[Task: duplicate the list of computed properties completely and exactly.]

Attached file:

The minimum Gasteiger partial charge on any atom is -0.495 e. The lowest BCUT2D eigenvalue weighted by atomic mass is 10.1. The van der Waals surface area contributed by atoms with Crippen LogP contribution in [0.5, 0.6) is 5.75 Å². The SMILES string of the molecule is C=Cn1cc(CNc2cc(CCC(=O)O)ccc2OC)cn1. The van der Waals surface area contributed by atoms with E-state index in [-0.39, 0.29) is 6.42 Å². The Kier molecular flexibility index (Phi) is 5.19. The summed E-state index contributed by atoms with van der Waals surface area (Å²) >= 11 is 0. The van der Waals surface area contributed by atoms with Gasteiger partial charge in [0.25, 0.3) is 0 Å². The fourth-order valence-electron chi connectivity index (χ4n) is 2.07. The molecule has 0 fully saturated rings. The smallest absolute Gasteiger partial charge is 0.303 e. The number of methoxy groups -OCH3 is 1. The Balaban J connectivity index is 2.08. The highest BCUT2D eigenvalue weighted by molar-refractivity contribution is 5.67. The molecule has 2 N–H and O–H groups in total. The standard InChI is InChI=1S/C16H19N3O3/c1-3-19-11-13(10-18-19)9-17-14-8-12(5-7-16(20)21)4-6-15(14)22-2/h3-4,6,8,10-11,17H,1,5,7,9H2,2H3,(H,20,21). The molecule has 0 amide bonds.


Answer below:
The minimum Gasteiger partial charge on any atom is -0.495 e. The lowest BCUT2D eigenvalue weighted by atomic mass is 10.1. The van der Waals surface area contributed by atoms with Crippen LogP contribution in [0.5, 0.6) is 5.75 Å². The SMILES string of the molecule is C=Cn1cc(CNc2cc(CCC(=O)O)ccc2OC)cn1. The van der Waals surface area contributed by atoms with E-state index in [-0.39, 0.29) is 6.42 Å². The Kier molecular flexibility index (Phi) is 5.19. The summed E-state index contributed by atoms with van der Waals surface area (Å²) >= 11 is 0. The van der Waals surface area contributed by atoms with Gasteiger partial charge in [0.25, 0.3) is 0 Å². The fourth-order valence-electron chi connectivity index (χ4n) is 2.07. The molecule has 0 fully saturated rings. The smallest absolute Gasteiger partial charge is 0.303 e. The number of methoxy groups -OCH3 is 1. The Balaban J connectivity index is 2.08. The highest BCUT2D eigenvalue weighted by molar-refractivity contribution is 5.67. The molecule has 2 N–H and O–H groups in total. The standard InChI is InChI=1S/C16H19N3O3/c1-3-19-11-13(10-18-19)9-17-14-8-12(5-7-16(20)21)4-6-15(14)22-2/h3-4,6,8,10-11,17H,1,5,7,9H2,2H3,(H,20,21). The molecule has 0 amide bonds.